Alpaca fiber (also known as alpaca wool) is some of the softest materials in the world, and it is obtained by shearing the fur off of alpacas. It is some of the most sought material in the world because it creates extremely soft and long-lasting clothing items.
What is Alpaca Fiber?
So, this brings us to the question – what is alpaca fiber? Alpaca fiber is a natural fiber that is obtained from alpacas. Different breeds of alpacas provide various types of fiber. Huacaya is the breed of alpaca that provides fiber that is quite similar to that of sheep’s wool. It is warm, soft, and hypoallergenic.
Suri is the second breed that is used to harvest alpaca fiber. Suri fiber is similar to natural silk, and it hangs off the body in the way dreadlocks do. Interestingly enough, alpaca fibers naturally come in 22 different colors.
Alpaca fiber has natural water and fire-resistant properties, which is another reason for it being so highly sought after. The fibers are naturally soft, lightweight, and durable, making the material created from them ideal for any winter season.
What are Alpaca Fiber Grades?
One important thing to consider when harvesting alpaca fiber is the grade you are getting. Alpaca fiber grade is the classification system used to grade the fibers according to their fineness. Depending on the association that you are a part of or follow, you can find different fiber grade classification systems.
One of the most common grading systems classifies alpaca fiber as follows:
Royal Baby fibers have 22 or fewer microns.
Baby Alpaca fibers have between 22.1 and 23 microns.
Superfine Alpaca fibers have between 23.1 and 26.5 microns.
Second fibers have between 26.6 and 31 microns.
Thirds fibers have 31.1 or more microns.
According to the American Foot Care Nurses Association, the grading system of alpaca fibers is as follows:
Royal baby fibers have 20 or fewer microns.
Baby fibers have between 20 and 22.9 microns.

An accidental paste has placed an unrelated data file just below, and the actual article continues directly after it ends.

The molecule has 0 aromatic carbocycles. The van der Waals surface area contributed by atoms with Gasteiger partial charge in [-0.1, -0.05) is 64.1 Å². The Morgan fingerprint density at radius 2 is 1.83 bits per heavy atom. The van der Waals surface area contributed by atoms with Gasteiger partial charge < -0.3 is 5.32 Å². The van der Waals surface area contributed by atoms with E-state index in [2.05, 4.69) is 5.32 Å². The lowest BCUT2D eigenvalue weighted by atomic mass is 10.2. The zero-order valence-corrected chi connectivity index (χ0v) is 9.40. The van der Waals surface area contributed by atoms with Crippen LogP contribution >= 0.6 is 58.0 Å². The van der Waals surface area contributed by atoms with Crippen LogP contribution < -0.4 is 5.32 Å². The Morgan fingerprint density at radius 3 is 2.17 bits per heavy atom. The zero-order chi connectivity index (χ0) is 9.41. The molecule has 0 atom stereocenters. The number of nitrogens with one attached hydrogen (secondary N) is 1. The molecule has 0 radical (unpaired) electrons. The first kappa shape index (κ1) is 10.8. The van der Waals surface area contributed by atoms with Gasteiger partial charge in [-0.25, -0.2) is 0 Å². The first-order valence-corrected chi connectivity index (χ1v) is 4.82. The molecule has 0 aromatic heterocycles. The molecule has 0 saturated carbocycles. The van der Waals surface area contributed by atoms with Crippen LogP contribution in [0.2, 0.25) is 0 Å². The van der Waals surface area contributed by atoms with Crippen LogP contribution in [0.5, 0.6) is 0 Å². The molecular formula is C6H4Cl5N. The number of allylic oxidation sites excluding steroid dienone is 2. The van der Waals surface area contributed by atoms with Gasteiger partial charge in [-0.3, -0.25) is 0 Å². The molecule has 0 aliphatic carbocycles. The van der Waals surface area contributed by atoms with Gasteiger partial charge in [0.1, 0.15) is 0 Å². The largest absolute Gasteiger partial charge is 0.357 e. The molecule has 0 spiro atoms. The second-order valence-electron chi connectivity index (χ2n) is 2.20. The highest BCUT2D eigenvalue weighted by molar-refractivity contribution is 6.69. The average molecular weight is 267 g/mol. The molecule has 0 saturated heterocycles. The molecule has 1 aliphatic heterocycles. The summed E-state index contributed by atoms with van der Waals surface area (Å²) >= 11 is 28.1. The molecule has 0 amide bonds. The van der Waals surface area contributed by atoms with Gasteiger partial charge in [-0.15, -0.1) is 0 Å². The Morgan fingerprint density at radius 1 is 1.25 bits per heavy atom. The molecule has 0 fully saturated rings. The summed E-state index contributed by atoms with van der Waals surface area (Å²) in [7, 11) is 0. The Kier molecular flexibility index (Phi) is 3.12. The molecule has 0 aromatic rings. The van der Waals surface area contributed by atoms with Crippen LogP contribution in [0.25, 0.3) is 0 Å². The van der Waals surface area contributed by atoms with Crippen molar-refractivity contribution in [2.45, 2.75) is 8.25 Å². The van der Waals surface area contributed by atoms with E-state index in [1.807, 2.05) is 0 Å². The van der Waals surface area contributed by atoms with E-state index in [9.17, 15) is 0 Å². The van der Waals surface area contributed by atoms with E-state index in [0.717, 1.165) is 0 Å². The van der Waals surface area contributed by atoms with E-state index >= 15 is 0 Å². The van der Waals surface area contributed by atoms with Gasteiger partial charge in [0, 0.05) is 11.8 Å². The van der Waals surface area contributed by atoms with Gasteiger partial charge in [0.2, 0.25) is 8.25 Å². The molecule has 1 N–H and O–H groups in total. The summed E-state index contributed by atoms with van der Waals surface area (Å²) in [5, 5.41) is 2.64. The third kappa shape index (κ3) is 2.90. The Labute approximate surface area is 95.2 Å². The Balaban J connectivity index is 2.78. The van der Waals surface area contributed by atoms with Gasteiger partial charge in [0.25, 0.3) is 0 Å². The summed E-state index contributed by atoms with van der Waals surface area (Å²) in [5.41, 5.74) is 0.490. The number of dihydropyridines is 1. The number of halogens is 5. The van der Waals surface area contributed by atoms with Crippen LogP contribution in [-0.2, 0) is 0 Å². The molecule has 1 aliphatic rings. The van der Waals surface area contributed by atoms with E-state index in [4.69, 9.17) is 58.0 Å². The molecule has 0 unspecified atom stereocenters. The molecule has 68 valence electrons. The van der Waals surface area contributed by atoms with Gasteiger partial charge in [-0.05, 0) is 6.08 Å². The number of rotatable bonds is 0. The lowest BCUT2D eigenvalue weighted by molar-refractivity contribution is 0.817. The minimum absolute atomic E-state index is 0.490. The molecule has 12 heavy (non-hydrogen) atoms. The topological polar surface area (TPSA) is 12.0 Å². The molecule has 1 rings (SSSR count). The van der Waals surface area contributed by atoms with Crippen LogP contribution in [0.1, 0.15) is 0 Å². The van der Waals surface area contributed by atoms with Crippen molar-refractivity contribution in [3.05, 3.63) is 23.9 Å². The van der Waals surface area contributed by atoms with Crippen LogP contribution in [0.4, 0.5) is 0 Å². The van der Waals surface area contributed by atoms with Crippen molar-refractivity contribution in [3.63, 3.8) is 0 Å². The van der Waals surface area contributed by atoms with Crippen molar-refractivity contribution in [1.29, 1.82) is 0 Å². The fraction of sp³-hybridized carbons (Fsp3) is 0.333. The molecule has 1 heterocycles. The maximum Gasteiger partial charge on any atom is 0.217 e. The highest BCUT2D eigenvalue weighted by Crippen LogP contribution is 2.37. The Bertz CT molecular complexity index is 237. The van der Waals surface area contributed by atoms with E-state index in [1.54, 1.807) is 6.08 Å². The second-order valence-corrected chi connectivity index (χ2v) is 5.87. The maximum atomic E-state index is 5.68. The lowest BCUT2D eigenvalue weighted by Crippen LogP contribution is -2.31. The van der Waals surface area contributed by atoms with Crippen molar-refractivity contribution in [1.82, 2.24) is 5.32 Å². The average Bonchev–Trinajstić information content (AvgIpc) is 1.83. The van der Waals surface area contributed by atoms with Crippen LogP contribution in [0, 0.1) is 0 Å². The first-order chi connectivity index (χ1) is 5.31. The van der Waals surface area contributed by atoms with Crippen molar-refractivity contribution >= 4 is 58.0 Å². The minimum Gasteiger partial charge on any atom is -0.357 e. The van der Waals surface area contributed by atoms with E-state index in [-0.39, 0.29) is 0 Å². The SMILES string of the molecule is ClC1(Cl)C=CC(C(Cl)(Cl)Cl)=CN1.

Superfine fibers have between 23 and 26.9 microns.
Adult fibers have between 27 and 31.9 microns.
Strong fibers have 32 or over microns.
How is Alpaca Fiber Made?
Alpaca fiber is made by shearing alpacas, and this is done once a year in the springtime to ensure that the alpacas have time to grow their wool back for the winter. During the shearing (also known as harvesting), a thick layer of the awn hairs is removed to reveal the undercoat. The undercoat consists of a finer grade of alpaca fibers, and these are sheared separately as they are softer and more delicate than the other grades of fiber.
Once the shearing process has been completed, the alpaca fibers are roughly cleaned to remove any dirt, grime, or bugs that are hiding within the pounds of wool. After cleaning, they are sorted by grade (and sometimes even color). With the sorting process, the fibers are carded by combing them in a single direction to ensure uniformity and ease with the spinning process.
The fibers are then taken to be spun into yarn with the use of spinning wheels. This yarn is washed and dried to remove any fine impurities. Once dried, the wool is ready to be sold as knitting yarn or used for further processing and production.
Alpaca fiber clothing can be found at specialty shops that sell such clothing at prices that reflect the quality of the material. Alpaca fiber is manufactured in South America (most commonly in Peru) so you can find there a lot of shops that will be selling alpaca clothing at the actual rates.
Another option anyone can avail of is online shopping. Many online shops sell alpaca clothing at reasonable rates; however, these rates will not be similar to clothes made from synthetic material. Synthetic fibers are cheap, so it is quite evident that the clothing made out of these fibers will also be cheap.
One of the most coveted alpaca fiber items is aPeruvian throw blanket. So, anyone looking to buy alpaca blankets, these are easily available online.
Alpaca fibers have a level of quality unlike any other material, and it is exclusively produced in South America (home of alpacas). It is also wondrous how two breeds of the same animal can produce fibers that are so different from one another, with Huacaya fiber being similar to sheep’s wool and Suri fiber being silkier in texture.
Using these fibers, designers create garments that are long-lasting, durable, and have the softness of a cloud. This material is made through hard work and an intensive process that includes shearing, cleaning, sorting, carding, spinning, and further processing.